Tuesday, December 04, 2007

Holy Crap It Snows a LOT Here

Okay, so I'm from Boston, right? I seen snow. A not inconsequential amount of snow, mind you. I survived the blizzards of 1984, 1993 and 2005 just fine.

But even by my jaded standards...this is a bit much. First month in Rochester and we are getting BURIED in snow. It's basically snowed nonstop for two days...it's hard to say exactly how much is out there; it's been pretty cold so the snow is really powder-ish...blows around a lot. But this pic of my grill kinda says a lot. Maybe 8 or 10 inches plus?

And this is AFTER about four inches fell four days ago and then melted before this storm hit.

Oh yeah, and anyone who says "lake effect" doesn't really reach the Thruway? Completely full of it. Yes indeedy. Plenty of snow on the Thruway.

Monday, December 03, 2007

One Fundraiser, Hold the Fundraising

So while I run a college radio station, it's still a radio station. One aspect of that is, naturally, the budget. Money goes out, so I need to find ways to bring money in.

Recently I learned that your prototypical on-air fundraiser is actually an extremely inefficient way to raise money from your supporters. It's because you have a very low number of actual donors compared to the number of people you're begging money from (your entire listening audience).

So I would think that it stands to reason that ideas that follow the reverse would be more effective. In other words, instead of one method that hits all your potential supporters in the most in-your-face method possible...you'd have multiple methods targeting supporters with specific methods that are as unnoticeable as possible.

Keeping with that train of thought, what concepts could you do to essentially get money from supporters without them even realizing it? Short of actual theft, that is. Two ideas come to mind:
  1. Impulse Buy The equivalent of the candy and tabloids in the checkout aisle. It's right there, it's easy to do, you're ready to pay anyways...might as well do it. The catch here is that you really need an instant gratification to "justify" the "purchase" to the donor. Here's an idea: Convince your local supermarket to add an option to the debit card screen...donate X dollars to your station, get Y percent off your groceries that day. Supermarket also gets underwriting in barter; treats the whole thing like a challenge grant. Another idea: convince your local gas station to have a "public radio pump", where gas costs an extra dime or quarter a gallon. Don't tell the donors this, but say 80% of that extra dime/quarter goes to you, the rest goes to the gas station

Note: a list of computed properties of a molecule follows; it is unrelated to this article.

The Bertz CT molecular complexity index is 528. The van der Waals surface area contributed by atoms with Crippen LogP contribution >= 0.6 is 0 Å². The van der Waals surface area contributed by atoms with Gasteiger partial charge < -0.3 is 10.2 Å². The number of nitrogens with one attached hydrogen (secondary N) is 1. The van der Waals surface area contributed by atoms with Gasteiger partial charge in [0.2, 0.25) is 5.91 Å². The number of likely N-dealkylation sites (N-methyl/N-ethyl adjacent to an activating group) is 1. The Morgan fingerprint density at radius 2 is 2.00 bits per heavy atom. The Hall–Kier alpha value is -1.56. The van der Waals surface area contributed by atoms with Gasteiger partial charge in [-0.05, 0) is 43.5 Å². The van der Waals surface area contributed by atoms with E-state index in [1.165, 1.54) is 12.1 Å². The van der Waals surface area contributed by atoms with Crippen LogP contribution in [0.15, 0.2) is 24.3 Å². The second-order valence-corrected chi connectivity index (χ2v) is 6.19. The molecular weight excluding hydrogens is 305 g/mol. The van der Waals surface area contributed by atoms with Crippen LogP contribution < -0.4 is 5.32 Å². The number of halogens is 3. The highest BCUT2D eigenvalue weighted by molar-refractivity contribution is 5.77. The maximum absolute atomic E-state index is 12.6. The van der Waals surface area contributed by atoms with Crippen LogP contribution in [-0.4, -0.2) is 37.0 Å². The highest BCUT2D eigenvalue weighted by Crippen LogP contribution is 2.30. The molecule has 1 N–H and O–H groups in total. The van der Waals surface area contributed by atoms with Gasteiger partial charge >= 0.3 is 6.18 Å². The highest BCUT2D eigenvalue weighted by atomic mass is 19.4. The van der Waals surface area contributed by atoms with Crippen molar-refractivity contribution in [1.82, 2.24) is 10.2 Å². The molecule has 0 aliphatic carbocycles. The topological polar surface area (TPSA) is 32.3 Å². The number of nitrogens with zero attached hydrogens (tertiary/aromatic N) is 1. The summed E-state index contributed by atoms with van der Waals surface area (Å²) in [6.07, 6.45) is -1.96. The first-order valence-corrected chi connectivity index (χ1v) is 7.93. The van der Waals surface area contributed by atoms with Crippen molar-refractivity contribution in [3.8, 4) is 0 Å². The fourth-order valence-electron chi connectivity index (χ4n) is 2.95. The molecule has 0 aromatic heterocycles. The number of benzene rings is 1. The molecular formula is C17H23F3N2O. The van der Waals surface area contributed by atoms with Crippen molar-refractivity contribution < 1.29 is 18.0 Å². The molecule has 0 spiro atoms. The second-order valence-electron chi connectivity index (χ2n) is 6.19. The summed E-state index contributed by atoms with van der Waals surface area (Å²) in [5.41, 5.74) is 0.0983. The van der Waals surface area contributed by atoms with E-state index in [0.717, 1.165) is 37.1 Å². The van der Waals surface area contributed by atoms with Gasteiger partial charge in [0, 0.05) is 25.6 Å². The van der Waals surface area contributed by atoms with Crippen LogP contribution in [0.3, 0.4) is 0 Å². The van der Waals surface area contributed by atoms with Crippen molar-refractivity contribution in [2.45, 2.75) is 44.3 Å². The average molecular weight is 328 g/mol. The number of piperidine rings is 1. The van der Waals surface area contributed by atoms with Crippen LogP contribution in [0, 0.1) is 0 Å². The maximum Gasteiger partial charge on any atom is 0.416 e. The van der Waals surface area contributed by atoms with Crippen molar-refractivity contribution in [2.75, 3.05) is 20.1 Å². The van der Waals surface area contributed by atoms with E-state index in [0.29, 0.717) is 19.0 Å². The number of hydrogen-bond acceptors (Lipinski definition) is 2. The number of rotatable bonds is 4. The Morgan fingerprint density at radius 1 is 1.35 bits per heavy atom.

(as an incentive). Admittedly, even higher gas prices might not go over so well right now...but you get the idea.
  2. Wait...I Donated to My Station? Takes the impulse buy concept to the next level - make it so people donate without even realizing it. First step is to find a means by which people pay for something every month without really thinking about it. Utilities immediately comes to mind...heat, electricity, cable, internet, cellphone, car payment, insurance, etc...but anything where people just pay it without thinking about would work. If you can convince the vendor to add a simple way...like a checkbox on their paper bill...by which a person can choose to add X dollars to their monthly bill to support their local public radio station. That way they keep donating every month and they don't even really know it.
Think my ideas are full of it? I guess we'll see over the next several months if my ideas actually work, eh? Or feel free to post a comment today. If I can bloviate here right now, why can't you? :-)

Sunday, December 02, 2007

Ignoring the Obvious

A brief word of wisdom: when it's the day before a snowstorm, and you're in Lowe's, and you think you really ought to buy a snow shovel...but you don't? You will spend the day after a snowstorm trying to find a snow shovel with zero success.

At least I thought to get a bucket of ice melt salt several weeks ago...although, natch, every place I went had lots of that.

And my sister in law has the nerve to gleefully point out how much better the weather is in her new home in San Francisco than it was in Seattle. Never mind that neither place has seen more than an inch of snow since the Nixon administration. Grrrr....

Note: I'm just kidding, I actually like my sister-in-law; she's very nice.

Saturday, December 01, 2007